Android Devices Vulnerable to Certifi-Gate Flaw Exploited By Remote Support Apps

Officials at Check Point, the IT security vendor, have discovered a rogue app on the Google Play Store that is exploiting the recently identified Certifi-gate bug.

Recordable Activator (downloaded by 6,083 users), the application that has been accused of this malicious behavior, is a screen-recording app that was created by Invisibility, a UK-based company.

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This bug allows unauthorized access to a person’s Android device, giving the attacker complete control over it. However, in the case of Invisibility’s app, an attacker’s control is extremely limited – they can only mirror the contents of the affected device’s screen.

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The app has been removed from Google Play store
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The app was used by 6000+ users.

Although Google promptly proceeded to take the app off the Store, the underlying cause for the bug still lies in the operating system’s core plugins. The ‘Remote Support Tool’ (mRST) plugin comes pre-installed by a majority of device manufacturers and is used primarily for services like TeamViewer.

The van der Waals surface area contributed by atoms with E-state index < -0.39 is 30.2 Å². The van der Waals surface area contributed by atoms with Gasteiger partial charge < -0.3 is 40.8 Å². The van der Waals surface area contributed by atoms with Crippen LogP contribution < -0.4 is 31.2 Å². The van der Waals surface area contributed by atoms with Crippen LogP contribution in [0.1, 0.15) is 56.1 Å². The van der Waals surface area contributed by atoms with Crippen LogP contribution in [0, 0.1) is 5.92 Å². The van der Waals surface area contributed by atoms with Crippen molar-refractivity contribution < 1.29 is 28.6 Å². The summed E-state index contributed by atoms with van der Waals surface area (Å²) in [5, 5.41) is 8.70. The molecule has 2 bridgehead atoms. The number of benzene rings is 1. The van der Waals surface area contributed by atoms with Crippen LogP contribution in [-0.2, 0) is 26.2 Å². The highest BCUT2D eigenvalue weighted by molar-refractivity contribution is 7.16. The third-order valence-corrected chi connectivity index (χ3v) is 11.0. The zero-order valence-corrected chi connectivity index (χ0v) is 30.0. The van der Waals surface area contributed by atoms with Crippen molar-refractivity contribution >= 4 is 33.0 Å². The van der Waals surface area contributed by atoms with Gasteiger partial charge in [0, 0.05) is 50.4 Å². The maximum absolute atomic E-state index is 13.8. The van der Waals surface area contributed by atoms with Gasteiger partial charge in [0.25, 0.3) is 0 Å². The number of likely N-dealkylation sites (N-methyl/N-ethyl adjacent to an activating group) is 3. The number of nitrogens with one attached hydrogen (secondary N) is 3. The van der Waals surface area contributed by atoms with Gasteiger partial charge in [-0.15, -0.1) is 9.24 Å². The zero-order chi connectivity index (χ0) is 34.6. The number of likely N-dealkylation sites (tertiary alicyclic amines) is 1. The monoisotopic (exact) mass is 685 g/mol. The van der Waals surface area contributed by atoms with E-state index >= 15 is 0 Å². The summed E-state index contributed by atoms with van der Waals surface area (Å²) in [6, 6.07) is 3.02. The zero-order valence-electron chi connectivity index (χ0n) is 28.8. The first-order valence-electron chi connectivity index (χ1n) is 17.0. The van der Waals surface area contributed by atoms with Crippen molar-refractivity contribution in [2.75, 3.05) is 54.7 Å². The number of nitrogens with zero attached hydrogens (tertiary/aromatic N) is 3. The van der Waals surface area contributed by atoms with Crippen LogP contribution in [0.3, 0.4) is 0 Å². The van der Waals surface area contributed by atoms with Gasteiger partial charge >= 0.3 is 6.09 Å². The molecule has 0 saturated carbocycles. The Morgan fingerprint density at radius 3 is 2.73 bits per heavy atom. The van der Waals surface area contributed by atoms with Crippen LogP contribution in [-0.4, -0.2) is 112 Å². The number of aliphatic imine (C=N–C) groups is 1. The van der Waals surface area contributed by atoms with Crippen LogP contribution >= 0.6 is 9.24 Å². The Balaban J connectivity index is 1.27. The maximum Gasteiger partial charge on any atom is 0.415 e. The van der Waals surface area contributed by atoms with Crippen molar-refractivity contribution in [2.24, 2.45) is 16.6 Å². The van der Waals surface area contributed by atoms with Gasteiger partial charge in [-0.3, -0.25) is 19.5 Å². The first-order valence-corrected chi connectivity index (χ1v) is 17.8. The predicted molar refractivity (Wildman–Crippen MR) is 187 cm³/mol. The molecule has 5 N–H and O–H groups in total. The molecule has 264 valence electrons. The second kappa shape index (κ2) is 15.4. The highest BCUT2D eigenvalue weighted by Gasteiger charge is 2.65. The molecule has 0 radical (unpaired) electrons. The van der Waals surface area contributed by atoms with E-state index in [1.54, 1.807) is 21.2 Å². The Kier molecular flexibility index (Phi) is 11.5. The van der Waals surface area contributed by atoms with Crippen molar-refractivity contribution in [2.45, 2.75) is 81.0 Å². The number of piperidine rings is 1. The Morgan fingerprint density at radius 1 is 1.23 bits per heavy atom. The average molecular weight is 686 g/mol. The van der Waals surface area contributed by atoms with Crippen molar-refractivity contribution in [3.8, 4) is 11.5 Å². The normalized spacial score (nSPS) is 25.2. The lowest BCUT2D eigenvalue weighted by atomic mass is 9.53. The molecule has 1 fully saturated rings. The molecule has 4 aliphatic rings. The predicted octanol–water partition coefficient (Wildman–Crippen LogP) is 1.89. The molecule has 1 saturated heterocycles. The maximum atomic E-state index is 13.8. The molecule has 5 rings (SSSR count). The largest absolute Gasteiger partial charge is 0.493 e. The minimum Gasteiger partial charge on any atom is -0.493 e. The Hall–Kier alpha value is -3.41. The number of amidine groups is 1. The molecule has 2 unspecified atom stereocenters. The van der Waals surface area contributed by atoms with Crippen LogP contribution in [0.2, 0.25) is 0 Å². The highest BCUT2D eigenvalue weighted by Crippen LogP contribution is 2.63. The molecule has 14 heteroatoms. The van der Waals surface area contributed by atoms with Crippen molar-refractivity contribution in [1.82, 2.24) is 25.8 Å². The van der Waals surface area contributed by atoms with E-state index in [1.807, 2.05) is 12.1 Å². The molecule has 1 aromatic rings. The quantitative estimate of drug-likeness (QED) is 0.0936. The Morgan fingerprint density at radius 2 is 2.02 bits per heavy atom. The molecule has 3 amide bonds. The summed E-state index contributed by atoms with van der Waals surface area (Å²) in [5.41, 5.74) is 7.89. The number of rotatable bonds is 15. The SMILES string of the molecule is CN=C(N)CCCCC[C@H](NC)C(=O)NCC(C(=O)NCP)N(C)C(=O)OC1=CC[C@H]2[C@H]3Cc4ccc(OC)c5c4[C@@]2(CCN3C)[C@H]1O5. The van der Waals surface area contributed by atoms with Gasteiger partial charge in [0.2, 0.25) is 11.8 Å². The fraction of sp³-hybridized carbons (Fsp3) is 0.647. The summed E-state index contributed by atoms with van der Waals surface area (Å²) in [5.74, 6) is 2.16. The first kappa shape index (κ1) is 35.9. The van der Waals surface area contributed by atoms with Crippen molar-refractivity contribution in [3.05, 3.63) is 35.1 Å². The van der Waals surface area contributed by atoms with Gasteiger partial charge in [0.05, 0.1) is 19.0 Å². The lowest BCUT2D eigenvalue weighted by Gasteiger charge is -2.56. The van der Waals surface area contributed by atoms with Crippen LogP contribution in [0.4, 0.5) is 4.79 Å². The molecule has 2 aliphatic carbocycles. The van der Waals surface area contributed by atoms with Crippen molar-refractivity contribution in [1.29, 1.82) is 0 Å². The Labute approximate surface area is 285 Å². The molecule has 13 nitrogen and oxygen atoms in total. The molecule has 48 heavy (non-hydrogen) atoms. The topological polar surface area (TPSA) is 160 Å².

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To limit the harm caused by the bug, TeamViewer developers implemented safety measures into their app, according to a press release.

A spokesperson from the company stated that their “updated version of TeamViewer QuickSupport for Android includes an improved security mechanism to ensure safe communication between internal app components”.

However, since older versions of the plugin still exist on many devices, Check Point has cautioned that attackers can still find a way into them through a third-party server.

The director of Invisibility, Christoper Fraser, has stated that he was oblivious about the existence of the bug and that he never intended to exploit people’s privacy. Fraser added that while he was getting his own plugin for the app signed, he discovered the open-source TeamViewer QuickSupport app.

“The plugins allowed [third-party] applications to access the screen so I added support for using that via the Recordable Activator app,” he said.

From almost 30,000 scan results collected by Check Point, they have concluded that although only 0.01% of the devices were exploited, almost 42% devices were vulnerable and 16% had vulnerable versions of the plugin.

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Waqas

Waqas Amir is a Milan-based cybersecurity journalist with a passion for covering latest happenings in cyber security and tech world. In addition to being the founder of this website, Waqas is also into gaming, reading and investigative journalism.